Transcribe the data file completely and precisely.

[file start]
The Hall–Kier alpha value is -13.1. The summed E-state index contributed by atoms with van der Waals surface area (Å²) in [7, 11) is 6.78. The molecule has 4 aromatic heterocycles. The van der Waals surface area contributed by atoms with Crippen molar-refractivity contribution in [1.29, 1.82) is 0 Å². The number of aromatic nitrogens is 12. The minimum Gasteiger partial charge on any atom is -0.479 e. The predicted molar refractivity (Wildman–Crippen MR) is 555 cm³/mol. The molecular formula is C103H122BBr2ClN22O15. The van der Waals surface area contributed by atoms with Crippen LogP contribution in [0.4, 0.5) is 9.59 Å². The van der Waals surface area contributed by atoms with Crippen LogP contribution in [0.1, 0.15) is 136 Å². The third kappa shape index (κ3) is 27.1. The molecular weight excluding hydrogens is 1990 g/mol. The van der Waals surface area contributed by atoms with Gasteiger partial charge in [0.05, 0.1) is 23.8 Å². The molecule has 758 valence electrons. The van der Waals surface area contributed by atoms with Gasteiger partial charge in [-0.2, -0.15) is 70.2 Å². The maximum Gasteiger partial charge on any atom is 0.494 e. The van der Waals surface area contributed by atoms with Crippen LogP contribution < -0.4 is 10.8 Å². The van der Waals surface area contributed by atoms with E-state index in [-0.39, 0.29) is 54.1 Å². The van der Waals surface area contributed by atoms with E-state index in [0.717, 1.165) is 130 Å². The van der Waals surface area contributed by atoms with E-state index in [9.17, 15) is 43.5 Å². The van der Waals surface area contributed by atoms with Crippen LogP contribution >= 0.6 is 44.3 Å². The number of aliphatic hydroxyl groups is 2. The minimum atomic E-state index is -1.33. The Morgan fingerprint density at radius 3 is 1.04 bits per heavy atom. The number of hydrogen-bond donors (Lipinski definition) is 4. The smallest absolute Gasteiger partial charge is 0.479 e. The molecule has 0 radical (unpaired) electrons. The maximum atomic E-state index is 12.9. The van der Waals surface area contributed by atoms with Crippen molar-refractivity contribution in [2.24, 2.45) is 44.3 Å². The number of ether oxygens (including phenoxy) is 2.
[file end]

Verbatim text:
The Hall–Kier alpha value is -13.1. The summed E-state index contributed by atoms with van der Waals surface area (Å²) in [7, 11) is 6.78. The molecule has 4 aromatic heterocycles. The van der Waals surface area contributed by atoms with Crippen molar-refractivity contribution in [1.29, 1.82) is 0 Å². The number of aromatic nitrogens is 12. The minimum Gasteiger partial charge on any atom is -0.479 e. The predicted molar refractivity (Wildman–Crippen MR) is 555 cm³/mol. The molecular formula is C103H122BBr2ClN22O15. The van der Waals surface area contributed by atoms with Crippen LogP contribution in [0.4, 0.5) is 9.59 Å². The van der Waals surface area contributed by atoms with Crippen LogP contribution in [0.1, 0.15) is 136 Å². The third kappa shape index (κ3) is 27.1. The molecular weight excluding hydrogens is 1990 g/mol. The van der Waals surface area contributed by atoms with Gasteiger partial charge in [0.05, 0.1) is 23.8 Å². The molecule has 758 valence electrons. The van der Waals surface area contributed by atoms with Gasteiger partial charge in [-0.2, -0.15) is 70.2 Å². The maximum Gasteiger partial charge on any atom is 0.494 e. The van der Waals surface area contributed by atoms with Crippen LogP contribution < -0.4 is 10.8 Å². The van der Waals surface area contributed by atoms with E-state index in [-0.39, 0.29) is 54.1 Å². The van der Waals surface area contributed by atoms with E-state index in [0.717, 1.165) is 130 Å². The van der Waals surface area contributed by atoms with E-state index in [9.17, 15) is 43.5 Å². The van der Waals surface area contributed by atoms with Crippen LogP contribution >= 0.6 is 44.3 Å². The number of aliphatic hydroxyl groups is 2. The minimum atomic E-state index is -1.33. The Morgan fingerprint density at radius 3 is 1.04 bits per heavy atom. The number of hydrogen-bond donors (Lipinski definition) is 4. The smallest absolute Gasteiger partial charge is 0.479 e. The molecule has 0 radical (unpaired) electrons. The maximum atomic E-state index is 12.9. The van der Waals surface area contributed by atoms with Crippen molar-refractivity contribution in [2.24, 2.45) is 44.3 Å². The number of ether oxygens (including phenoxy) is 2.